Re: [PATCH v5 1/3] Provide in-kernel headers to make extending kernel easier

From: Joel Fernandes
Date: Wed Apr 10 2019 - 13:33:57 EST

On Wed, Apr 10, 2019 at 12:35 PM Olof Johansson <olof@xxxxxxxxx> wrote:
> On Wed, Apr 10, 2019 at 8:51 AM Joel Fernandes <joelaf@xxxxxxxxxx> wrote:
> >
> > On Wed, Apr 10, 2019 at 11:07 AM Olof Johansson <olof@xxxxxxxxx> wrote:
> > [snip]
> > > > > Wouldn't it be more convenient to provide it in a standardized format
> > > > > such that you won't have to take an additional step, and always have
> > > > > This is that form IMO.
> > > >
> > > > The location of the archive is fixed/known. If you are talking of the
> > > > location where the user decompresses it to, then they a;ready know where they
> > > > are decompressing to.
> > >
> > > The location _of_ the archive, sure. But the format of what is in the
> > > tarball, how it is versioned, and how to manage it will have to be
> > > done by every user.
> > >
> > > For any script that doesn't depend on some shared system state that
> > > wants to, say, build a eBPF program and load it, it would need to
> > > extract the tarball from scratch to make sure it is the current
> > > correct version of it.
> > >
> > > If that's required by all users, why not just present the data in a
> > > way that it can be used directly?
> >
> > That is the part that is unclear from your proposal. If we present a
> > filesystem view, then I am assuming the data will have to be
> > decompressed first into memory. That means you are proposing use of
> > 30MB uncompressed memory. The whole archive has to be decompressed but
> > the whole archive if compressed with XZ for a maximum compression
> > ratio.
> Only while the filesystem is mounted. So you would do something like:
> - Mount filesystem
> - Build and load
> - Unmount
> The 30MB would only be used while the filesystem is mounted.
> Compared to:
> - Extract tarball
> - Build and load
> - Remove file tree from filesystem

I feel there is no benefit in this proposal and adds considerable
complexity to the kernel for no benefit. Only drawbacks - will likely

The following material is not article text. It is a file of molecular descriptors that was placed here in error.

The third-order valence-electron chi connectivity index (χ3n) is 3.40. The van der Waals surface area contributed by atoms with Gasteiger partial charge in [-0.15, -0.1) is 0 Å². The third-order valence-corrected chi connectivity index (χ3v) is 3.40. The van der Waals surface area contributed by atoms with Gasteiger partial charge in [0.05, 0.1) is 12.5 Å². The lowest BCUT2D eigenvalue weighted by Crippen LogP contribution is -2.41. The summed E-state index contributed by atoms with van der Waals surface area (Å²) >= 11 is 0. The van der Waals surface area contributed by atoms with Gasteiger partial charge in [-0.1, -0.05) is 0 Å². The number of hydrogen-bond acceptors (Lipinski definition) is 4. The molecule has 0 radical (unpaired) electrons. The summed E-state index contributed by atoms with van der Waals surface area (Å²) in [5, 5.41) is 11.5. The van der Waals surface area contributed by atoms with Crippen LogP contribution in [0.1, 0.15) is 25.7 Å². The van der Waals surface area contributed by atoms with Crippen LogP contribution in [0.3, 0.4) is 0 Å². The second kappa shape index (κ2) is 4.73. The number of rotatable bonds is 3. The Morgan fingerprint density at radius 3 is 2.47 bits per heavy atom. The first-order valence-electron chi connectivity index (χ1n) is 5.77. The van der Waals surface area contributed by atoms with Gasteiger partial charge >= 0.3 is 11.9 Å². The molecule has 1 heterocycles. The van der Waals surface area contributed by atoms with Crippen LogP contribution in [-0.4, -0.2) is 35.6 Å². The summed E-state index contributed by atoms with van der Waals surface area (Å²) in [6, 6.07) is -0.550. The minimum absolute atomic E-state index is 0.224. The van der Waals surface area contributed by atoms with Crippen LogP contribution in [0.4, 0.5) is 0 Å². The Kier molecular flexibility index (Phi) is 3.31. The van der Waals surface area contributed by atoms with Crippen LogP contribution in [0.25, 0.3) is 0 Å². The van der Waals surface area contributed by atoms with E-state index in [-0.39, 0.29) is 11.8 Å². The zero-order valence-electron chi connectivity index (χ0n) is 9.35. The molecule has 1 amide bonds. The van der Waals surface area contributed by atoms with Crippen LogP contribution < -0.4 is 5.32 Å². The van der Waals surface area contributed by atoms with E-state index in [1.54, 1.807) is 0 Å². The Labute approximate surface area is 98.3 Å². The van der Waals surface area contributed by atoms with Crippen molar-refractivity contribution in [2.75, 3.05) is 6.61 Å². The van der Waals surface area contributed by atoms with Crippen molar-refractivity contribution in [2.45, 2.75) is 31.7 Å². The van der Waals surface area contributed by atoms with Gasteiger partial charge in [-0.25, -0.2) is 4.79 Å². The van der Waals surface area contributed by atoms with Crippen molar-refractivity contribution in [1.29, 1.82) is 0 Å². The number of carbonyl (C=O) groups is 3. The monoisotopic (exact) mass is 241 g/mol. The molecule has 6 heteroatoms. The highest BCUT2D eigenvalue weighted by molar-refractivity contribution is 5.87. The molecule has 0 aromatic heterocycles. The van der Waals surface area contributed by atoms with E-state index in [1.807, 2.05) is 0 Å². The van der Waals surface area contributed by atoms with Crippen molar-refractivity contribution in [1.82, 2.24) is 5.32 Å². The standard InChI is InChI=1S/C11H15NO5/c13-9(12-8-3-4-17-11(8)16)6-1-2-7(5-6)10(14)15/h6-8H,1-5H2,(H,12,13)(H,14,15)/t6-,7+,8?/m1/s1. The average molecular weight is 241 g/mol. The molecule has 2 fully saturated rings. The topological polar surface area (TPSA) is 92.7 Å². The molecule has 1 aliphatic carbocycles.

do much poorly on lower memory devices, addition of more complexity
and likely bugs, etc.

> > > > > Having to copy and extract the tarball is the most awkward step, IMHO.
> > > > > I also find the waste of kernel memory for it to be an issue, but
> > > > > given that it can be built as a module I guess that's the obvious
> > > > > solution for those who care about memory consumption.
> > > >
> > > > Yes. We discussed in previous threads that for users who really want the
> > > > archive to be completely uncompressed and in-memory, can just load the
> > > > module, decompress into tmpfs, and unload the module. That is an extra step,
> > > > yes.
> > >
> > > Most users will need to decompress it every time they use it anyway,
> > > especially if there's no versioned prefix in the tarball that they can
> > > use to key to a previously decompressed version with the exact same
> > > kernel version and config.
> > >
> > > So, if you need to do that anyway, wouldn't it be easier if you just
> > > mounted a FS to get to it. If you're on a system where you can't use
> > > it in-place for resource reasons, you can copy it off and unmount it.
> > > No extra tools needed in userspace then at run/use time.
> > >
> > > Said filesystem could be populated by a compressed cpio archive since
> > > we already have code in the kernel to do this for initramfs, and could
> > > do so at mount time -- and at unmount time it'd be freed up.
> >
> > But still, decompressing to the filesystem in a scratch area may be
> > better than decompressing to RAM, for some users who have lesser RAM.
> > This patchset does not enforce a certain way of doing things and
> > leaves it to the user.
> There are lots of things where we provide suitable ways of doing
> things to the user instead of making them come up with their own
> handling of things. devtmpfs is a perfect example of this -- doing
> things in userspace was perfectly possible but still a hassle in many
> cases, and having the kernel do it for you when it already has the
> data makes sense.
> I'd expect many users to still want to do this to tmpfs. Also, I
> expect whatever userspace tools and programs that will consume this
> data is likely to consume similar or more memory while running anyway.
> So mounting + copying + unmounting on the heavily constrained systems
> shouldn't be raising the high water mark on memory consumption.

With this patch, a user can decompress the archive into their own
tmpfs instance if they want to. This was also mentioned on previous
threads. I don't see your point at all.

> > > If you absolutely need to export a file to userspace with the archive,